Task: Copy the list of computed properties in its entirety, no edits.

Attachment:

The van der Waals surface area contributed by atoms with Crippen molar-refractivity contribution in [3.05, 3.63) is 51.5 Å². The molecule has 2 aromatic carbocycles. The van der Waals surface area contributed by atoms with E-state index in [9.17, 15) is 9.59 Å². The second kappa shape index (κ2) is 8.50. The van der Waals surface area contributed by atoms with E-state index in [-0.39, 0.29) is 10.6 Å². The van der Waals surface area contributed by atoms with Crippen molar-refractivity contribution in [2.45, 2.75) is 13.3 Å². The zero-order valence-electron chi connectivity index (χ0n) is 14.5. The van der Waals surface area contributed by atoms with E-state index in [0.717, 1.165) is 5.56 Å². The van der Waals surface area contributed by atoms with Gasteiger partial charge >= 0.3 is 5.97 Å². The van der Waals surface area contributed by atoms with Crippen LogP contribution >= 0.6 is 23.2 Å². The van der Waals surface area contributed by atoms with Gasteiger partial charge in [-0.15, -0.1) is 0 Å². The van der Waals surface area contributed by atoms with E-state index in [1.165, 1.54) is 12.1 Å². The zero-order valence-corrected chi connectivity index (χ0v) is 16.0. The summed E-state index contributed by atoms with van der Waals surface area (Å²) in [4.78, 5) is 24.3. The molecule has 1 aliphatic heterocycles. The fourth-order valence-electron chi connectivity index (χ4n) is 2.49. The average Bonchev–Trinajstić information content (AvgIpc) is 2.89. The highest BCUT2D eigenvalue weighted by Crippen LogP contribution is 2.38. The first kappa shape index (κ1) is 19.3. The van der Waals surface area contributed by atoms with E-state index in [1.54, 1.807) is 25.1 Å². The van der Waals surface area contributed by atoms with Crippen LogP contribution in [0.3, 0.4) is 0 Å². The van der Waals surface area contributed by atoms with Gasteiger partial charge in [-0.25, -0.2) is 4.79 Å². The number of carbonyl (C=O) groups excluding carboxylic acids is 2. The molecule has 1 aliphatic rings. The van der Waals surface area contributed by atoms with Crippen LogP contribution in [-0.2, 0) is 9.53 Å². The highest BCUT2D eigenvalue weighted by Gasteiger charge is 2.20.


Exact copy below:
The van der Waals surface area contributed by atoms with Crippen molar-refractivity contribution in [3.05, 3.63) is 51.5 Å². The molecule has 2 aromatic carbocycles. The van der Waals surface area contributed by atoms with E-state index in [9.17, 15) is 9.59 Å². The second kappa shape index (κ2) is 8.50. The van der Waals surface area contributed by atoms with E-state index in [-0.39, 0.29) is 10.6 Å². The van der Waals surface area contributed by atoms with Crippen molar-refractivity contribution in [2.45, 2.75) is 13.3 Å². The zero-order valence-electron chi connectivity index (χ0n) is 14.5. The van der Waals surface area contributed by atoms with E-state index in [0.717, 1.165) is 5.56 Å². The van der Waals surface area contributed by atoms with Gasteiger partial charge >= 0.3 is 5.97 Å². The van der Waals surface area contributed by atoms with Crippen LogP contribution >= 0.6 is 23.2 Å². The van der Waals surface area contributed by atoms with Gasteiger partial charge in [-0.15, -0.1) is 0 Å². The van der Waals surface area contributed by atoms with E-state index in [1.165, 1.54) is 12.1 Å². The zero-order valence-corrected chi connectivity index (χ0v) is 16.0. The summed E-state index contributed by atoms with van der Waals surface area (Å²) in [4.78, 5) is 24.3. The molecule has 1 aliphatic heterocycles. The fourth-order valence-electron chi connectivity index (χ4n) is 2.49. The average Bonchev–Trinajstić information content (AvgIpc) is 2.89. The highest BCUT2D eigenvalue weighted by Crippen LogP contribution is 2.38. The first kappa shape index (κ1) is 19.3. The van der Waals surface area contributed by atoms with E-state index in [1.54, 1.807) is 25.1 Å². The van der Waals surface area contributed by atoms with Crippen LogP contribution in [0.3, 0.4) is 0 Å². The van der Waals surface area contributed by atoms with Gasteiger partial charge in [-0.25, -0.2) is 4.79 Å². The number of carbonyl (C=O) groups excluding carboxylic acids is 2. The molecule has 1 aliphatic rings. The van der Waals surface area contributed by atoms with Crippen LogP contribution in [-0.2, 0) is 9.53 Å². The highest BCUT2D eigenvalue weighted by Gasteiger charge is 2.20.